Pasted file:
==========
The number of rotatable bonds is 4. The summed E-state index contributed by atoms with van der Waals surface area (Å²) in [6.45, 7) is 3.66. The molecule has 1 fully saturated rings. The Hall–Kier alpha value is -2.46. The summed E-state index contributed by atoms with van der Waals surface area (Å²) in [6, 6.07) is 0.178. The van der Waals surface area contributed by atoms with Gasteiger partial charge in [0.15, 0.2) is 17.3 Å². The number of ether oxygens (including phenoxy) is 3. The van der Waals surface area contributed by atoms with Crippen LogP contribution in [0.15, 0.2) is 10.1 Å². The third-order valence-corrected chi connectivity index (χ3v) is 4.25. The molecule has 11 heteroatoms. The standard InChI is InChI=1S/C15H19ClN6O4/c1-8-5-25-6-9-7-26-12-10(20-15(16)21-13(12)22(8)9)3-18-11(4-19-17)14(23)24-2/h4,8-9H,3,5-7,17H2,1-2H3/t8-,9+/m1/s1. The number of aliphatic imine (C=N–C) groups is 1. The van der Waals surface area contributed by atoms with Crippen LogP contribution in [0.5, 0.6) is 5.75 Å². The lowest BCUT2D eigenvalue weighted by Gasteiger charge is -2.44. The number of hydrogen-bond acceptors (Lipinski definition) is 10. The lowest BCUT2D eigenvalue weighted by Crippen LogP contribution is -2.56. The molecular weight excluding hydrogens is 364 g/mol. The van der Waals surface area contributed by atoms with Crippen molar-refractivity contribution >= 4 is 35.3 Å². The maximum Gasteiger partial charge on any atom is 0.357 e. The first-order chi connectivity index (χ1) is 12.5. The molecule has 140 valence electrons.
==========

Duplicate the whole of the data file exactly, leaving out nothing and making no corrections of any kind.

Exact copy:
The number of rotatable bonds is 4. The summed E-state index contributed by atoms with van der Waals surface area (Å²) in [6.45, 7) is 3.66. The molecule has 1 fully saturated rings. The Hall–Kier alpha value is -2.46. The summed E-state index contributed by atoms with van der Waals surface area (Å²) in [6, 6.07) is 0.178. The van der Waals surface area contributed by atoms with Gasteiger partial charge in [0.15, 0.2) is 17.3 Å². The number of ether oxygens (including phenoxy) is 3. The van der Waals surface area contributed by atoms with Crippen LogP contribution in [0.15, 0.2) is 10.1 Å². The third-order valence-corrected chi connectivity index (χ3v) is 4.25. The molecule has 11 heteroatoms. The standard InChI is InChI=1S/C15H19ClN6O4/c1-8-5-25-6-9-7-26-12-10(20-15(16)21-13(12)22(8)9)3-18-11(4-19-17)14(23)24-2/h4,8-9H,3,5-7,17H2,1-2H3/t8-,9+/m1/s1. The number of aliphatic imine (C=N–C) groups is 1. The van der Waals surface area contributed by atoms with Crippen LogP contribution in [0.5, 0.6) is 5.75 Å². The lowest BCUT2D eigenvalue weighted by Gasteiger charge is -2.44. The number of hydrogen-bond acceptors (Lipinski definition) is 10. The lowest BCUT2D eigenvalue weighted by Crippen LogP contribution is -2.56. The molecular weight excluding hydrogens is 364 g/mol. The van der Waals surface area contributed by atoms with Crippen molar-refractivity contribution >= 4 is 35.3 Å². The maximum Gasteiger partial charge on any atom is 0.357 e. The first-order chi connectivity index (χ1) is 12.5. The molecule has 140 valence electrons.